The grim events that occurred in Boston on Monday comprised the only thing that could distract many people from the fact that it was April 15, tax day.
It's a day of reckoning for most Americans, where they're compelled to pay up and settle accounts. Were it not for the bombings, the airwaves would have been inundated with footage of post offices open late, loops of the Beatles' song "Taxman," and endless debate among the talking heads whether we're actually getting our money's worth.
For the most part, I think we are. But there is always room for improvement. When it comes to healthcare, there are several ways in which I believe our tax money could be used to makes things work better. Here are my thoughts:
1. HIPPAA education
Seventeen years after passage of this landmark law, I am still amazed at the volume of anecdotes and articles about the loved ones of patients who are threatened with banishment or arrest under the color of HIPAA if they ask for too much information. The printing and distribution of booklets at hospitals about the most salient points of HIPAA would no doubt avoid a lot of angst--and probably boost patient satisfaction scores significantly.
2. Officers' statements on 990 tax forms
Ever read a hospital's mission statement on a form 990? Let me paraphase: Our goal is to be the operational version of Mother Teresa. Yet a few pages later, the seven-figure pay packages of its top executives are reported without comment. I recently asked the CEO of a safety net hospital who earns $1.7 million a year whether someone could do her job for $500,000. A pause, and the reply: "Maybe." Nothing could liven up the reading of a new tax form but compelling personal mission statements from the CEOs and COOs--and how they believe they earn the pay they receive.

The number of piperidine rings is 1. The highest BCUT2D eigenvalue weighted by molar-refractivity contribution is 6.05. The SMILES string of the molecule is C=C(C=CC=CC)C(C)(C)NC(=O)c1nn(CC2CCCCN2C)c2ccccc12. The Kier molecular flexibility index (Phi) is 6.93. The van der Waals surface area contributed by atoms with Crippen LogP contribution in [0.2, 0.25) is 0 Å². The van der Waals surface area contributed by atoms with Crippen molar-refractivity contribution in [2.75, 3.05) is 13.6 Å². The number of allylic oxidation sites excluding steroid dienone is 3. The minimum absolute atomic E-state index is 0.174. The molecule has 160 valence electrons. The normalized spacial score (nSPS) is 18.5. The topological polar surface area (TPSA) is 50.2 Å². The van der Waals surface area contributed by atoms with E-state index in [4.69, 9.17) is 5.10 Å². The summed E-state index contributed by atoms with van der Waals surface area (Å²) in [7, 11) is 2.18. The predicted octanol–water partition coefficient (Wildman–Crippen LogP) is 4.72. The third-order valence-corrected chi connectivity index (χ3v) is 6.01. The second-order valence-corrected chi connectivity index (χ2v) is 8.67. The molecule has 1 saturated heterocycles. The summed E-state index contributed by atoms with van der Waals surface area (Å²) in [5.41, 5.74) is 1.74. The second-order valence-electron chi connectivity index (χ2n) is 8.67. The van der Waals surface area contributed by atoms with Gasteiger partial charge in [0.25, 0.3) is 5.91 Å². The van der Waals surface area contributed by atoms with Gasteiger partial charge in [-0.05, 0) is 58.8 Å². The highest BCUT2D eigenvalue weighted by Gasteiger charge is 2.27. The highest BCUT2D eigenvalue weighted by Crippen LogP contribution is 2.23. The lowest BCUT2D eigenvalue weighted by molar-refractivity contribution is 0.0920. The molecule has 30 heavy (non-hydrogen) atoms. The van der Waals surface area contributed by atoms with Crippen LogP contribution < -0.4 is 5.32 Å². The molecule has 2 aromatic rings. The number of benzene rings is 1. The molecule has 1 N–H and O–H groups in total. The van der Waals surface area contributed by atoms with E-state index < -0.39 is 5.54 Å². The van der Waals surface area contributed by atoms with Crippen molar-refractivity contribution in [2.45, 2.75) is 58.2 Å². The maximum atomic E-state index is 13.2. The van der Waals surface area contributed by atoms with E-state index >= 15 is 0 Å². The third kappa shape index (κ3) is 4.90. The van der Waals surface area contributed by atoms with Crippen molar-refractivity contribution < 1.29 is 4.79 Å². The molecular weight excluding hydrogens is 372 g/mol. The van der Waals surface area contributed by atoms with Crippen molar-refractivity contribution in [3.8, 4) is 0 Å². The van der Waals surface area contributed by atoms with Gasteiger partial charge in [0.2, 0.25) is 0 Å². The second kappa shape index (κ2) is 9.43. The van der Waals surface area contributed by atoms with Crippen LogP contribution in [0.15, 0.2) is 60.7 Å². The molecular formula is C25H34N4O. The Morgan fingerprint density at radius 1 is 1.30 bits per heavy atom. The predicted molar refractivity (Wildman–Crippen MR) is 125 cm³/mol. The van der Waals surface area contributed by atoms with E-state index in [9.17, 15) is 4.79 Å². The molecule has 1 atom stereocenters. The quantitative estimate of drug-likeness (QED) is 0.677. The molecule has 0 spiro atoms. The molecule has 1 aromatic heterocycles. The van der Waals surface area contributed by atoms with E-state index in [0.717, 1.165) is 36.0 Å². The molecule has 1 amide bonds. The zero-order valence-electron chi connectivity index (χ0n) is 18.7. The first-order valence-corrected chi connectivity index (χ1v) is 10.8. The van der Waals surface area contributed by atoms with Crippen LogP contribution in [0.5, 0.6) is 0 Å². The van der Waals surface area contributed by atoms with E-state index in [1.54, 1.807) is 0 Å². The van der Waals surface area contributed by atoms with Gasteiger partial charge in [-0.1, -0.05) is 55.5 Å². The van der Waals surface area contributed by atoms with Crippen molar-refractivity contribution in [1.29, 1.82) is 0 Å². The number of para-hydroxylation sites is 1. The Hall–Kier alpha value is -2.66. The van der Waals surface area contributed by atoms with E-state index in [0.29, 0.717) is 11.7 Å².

3. 340B fund transparency
It's disturbing to have discovered that Duke University Medical Center--and likely many more hospitals--used the 340B program discounts they received on drugs to resell them to insured patients for much greater amounts. Instead of going through the rigamarole of changing federal law to quash such abuses, simply use federal funds to print disclosures and distribute them to anyone entering a hospital. I imagine things would change quickly.
4. Pricing transparency
The same approach could be used regarding a hospital's chargemaster. How hard could it be to put together a government-sponsored smartphone or iPad app any patient or their family member could use to download what their hospital charges for a specific procedure? The first step toward greater price transparency.
5. Pharmaceutical lobbying
Every bottle of prescription pills has a list of active ingredients and warnings. It also would be instructive to include a label listing the amounts the pharmaceutical manufacturer spent on political lobbying in the past year--and how that lobbying affected the price of the product.
It's very likely none of these ideas will ever be implemented. But if they did exist, I'd at least take comfort that some of my tax dollars are being spent a little more wisely. - Ron (@FierceHealth)